Moai Culture British Museum

The British Museum, 4 November 2009

With the British Museum housing the magnificent moai Hoa Hakananai'a, it was appropriate that the London events began at this prestigious venue. Dr Ian Conrich gave a guest talk on 4 November on the subject of Easter Island, Myths and Western Popular Culture, providing an overview and introduction to the exhibitions to follow.


Easter Island, Myths, and Western Popular Culture

The appeal of Easter Island has been most visible though the work of archaeologists, anthropologists and scientists, and the continuous flow of visiting tourists. How the moai were created, constructed, and seen have been the subjects of research that has repeatedly approached the stone figures within the island landscape. Yet, the moai have long held a popular appeal that has extended far into the cultural arenas of foreign territories, which have been drawn to fantasies of a detached and distant civilisation. Murder mysteries, alien visitors, time travel, and hidden treasure have been a part of the island through popular fictions that have depicted professors and archaeologists as both villains and heroes. Popular narratives have seen the island explored variously by Indiana Jones, Batman, and the Hardy Boys, with ancient tablets able to resurrect the moai, and the stone figures given the power to talk and walk.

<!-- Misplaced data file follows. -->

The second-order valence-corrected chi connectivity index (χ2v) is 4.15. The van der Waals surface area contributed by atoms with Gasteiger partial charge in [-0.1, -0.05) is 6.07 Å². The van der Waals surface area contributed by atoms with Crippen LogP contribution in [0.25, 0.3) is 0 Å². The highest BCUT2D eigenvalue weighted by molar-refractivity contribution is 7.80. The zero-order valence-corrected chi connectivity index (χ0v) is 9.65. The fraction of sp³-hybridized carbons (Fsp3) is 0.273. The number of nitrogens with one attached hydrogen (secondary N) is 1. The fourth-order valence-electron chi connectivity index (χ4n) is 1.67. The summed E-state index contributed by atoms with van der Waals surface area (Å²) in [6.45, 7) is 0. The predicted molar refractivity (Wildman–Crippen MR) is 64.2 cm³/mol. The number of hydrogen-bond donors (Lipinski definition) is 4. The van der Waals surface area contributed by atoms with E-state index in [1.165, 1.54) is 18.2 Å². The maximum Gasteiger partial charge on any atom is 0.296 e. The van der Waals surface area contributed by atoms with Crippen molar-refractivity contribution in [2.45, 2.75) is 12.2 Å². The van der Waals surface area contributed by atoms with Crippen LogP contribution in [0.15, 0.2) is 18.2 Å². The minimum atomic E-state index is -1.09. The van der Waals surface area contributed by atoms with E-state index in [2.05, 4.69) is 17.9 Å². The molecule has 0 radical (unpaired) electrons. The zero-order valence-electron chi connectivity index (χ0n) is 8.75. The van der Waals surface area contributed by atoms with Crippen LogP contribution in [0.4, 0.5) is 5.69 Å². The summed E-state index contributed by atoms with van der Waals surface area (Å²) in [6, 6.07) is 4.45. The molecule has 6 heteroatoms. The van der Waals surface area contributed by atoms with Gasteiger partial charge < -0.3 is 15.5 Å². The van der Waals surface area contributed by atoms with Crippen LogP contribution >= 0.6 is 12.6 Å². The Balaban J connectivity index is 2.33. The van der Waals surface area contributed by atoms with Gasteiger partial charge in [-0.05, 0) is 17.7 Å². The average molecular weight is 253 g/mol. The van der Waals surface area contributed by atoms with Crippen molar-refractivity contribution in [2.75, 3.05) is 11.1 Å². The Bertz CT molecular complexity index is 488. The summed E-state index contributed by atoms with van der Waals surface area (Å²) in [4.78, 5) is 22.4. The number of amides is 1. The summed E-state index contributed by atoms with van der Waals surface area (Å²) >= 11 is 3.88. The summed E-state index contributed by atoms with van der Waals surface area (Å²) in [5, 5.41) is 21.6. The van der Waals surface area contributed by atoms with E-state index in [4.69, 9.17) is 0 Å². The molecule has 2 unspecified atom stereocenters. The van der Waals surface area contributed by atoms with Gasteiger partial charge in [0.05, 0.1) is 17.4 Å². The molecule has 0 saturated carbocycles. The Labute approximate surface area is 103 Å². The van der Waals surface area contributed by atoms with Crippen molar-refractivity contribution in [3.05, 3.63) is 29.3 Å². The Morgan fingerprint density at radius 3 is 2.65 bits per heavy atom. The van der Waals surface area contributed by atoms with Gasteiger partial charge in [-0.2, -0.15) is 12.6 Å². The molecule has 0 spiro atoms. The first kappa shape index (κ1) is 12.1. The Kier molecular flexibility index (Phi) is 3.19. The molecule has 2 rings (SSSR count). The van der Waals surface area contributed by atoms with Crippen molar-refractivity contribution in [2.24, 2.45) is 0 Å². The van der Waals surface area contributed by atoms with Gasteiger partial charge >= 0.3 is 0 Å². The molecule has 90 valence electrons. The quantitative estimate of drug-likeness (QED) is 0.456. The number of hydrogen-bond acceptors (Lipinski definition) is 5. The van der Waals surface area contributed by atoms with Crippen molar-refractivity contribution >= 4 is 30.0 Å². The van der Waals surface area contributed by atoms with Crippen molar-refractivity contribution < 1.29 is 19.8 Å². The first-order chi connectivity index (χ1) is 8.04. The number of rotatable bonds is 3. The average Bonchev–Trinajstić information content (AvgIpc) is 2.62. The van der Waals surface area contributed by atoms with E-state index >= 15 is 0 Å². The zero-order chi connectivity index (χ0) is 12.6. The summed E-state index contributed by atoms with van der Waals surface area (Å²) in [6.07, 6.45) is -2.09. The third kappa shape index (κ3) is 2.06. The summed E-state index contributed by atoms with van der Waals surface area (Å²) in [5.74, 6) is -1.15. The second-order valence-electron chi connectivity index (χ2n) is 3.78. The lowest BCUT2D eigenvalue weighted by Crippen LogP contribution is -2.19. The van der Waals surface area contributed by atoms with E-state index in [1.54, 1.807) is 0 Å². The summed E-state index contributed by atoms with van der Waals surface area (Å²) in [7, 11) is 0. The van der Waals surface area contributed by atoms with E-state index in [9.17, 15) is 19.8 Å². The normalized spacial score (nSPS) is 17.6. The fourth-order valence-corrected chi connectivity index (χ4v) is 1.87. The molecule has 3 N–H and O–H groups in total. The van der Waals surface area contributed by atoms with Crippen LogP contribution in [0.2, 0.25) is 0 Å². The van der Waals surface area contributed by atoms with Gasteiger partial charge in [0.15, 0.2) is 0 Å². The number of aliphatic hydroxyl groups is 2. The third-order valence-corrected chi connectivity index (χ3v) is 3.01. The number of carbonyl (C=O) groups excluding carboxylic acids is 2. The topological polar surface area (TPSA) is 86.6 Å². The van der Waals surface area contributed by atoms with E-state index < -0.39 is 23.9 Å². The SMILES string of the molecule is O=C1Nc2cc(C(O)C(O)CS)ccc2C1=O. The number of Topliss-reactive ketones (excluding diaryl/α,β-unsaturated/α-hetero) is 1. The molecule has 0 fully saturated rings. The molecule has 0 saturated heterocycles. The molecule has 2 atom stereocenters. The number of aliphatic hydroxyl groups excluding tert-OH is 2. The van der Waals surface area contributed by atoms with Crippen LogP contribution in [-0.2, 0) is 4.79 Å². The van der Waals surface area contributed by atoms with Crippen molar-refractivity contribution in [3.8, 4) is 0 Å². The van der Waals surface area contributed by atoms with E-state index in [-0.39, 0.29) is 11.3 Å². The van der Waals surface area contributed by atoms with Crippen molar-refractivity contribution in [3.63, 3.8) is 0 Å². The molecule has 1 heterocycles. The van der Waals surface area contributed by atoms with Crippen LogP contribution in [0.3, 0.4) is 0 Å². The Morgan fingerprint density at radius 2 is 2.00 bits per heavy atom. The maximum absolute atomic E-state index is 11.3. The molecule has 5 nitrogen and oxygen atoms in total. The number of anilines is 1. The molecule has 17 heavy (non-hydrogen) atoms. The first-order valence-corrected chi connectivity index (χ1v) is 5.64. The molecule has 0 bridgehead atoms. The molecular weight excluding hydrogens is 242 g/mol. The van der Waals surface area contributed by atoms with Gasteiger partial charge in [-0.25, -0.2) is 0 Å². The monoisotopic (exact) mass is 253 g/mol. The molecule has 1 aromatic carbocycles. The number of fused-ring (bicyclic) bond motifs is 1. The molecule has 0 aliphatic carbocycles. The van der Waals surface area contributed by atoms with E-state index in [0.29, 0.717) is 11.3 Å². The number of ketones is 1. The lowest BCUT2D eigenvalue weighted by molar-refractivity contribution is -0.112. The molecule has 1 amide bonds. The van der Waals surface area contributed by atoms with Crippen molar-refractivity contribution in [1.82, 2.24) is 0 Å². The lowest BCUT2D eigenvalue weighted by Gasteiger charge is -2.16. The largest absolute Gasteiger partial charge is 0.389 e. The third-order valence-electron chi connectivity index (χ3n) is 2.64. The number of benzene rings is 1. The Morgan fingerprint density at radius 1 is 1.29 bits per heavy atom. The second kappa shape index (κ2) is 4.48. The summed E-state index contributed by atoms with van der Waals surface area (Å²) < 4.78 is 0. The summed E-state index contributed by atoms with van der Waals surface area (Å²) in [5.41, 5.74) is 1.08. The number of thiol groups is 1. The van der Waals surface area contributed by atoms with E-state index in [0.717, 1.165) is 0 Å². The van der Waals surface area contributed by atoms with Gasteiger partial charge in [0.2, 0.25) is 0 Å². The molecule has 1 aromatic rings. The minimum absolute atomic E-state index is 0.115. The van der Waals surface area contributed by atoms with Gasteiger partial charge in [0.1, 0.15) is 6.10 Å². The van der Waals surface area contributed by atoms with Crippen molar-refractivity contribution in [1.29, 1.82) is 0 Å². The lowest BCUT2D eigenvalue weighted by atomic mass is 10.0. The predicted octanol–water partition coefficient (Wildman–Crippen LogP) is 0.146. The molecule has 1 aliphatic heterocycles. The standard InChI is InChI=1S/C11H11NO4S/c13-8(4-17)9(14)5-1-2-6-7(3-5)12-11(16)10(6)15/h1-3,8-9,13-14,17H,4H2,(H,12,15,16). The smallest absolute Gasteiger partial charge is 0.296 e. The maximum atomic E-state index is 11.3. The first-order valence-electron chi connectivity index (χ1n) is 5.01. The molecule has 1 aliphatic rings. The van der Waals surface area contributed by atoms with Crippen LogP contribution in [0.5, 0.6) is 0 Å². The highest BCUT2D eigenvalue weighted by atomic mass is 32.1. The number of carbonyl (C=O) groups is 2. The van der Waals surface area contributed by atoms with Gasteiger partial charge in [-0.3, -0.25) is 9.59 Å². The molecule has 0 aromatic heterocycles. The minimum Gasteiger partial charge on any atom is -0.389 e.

In this paper, I seek to understand the popular appeal of Easter Island and the moai in particular. Fiction films, cartoons, computer games, novels, and comic books will be central to this study. As will objects of material culture, which position miniature replicas of the moai as glowing lamps, salt and pepper shakers, pieces in a board game, fruit machine symbols, and garden ornaments. It will be argued that the mythical appeal of the moai within popular and material culture reveals four central factors: the myth of creation, the myth of movement, the myth of power, and the myth of presence.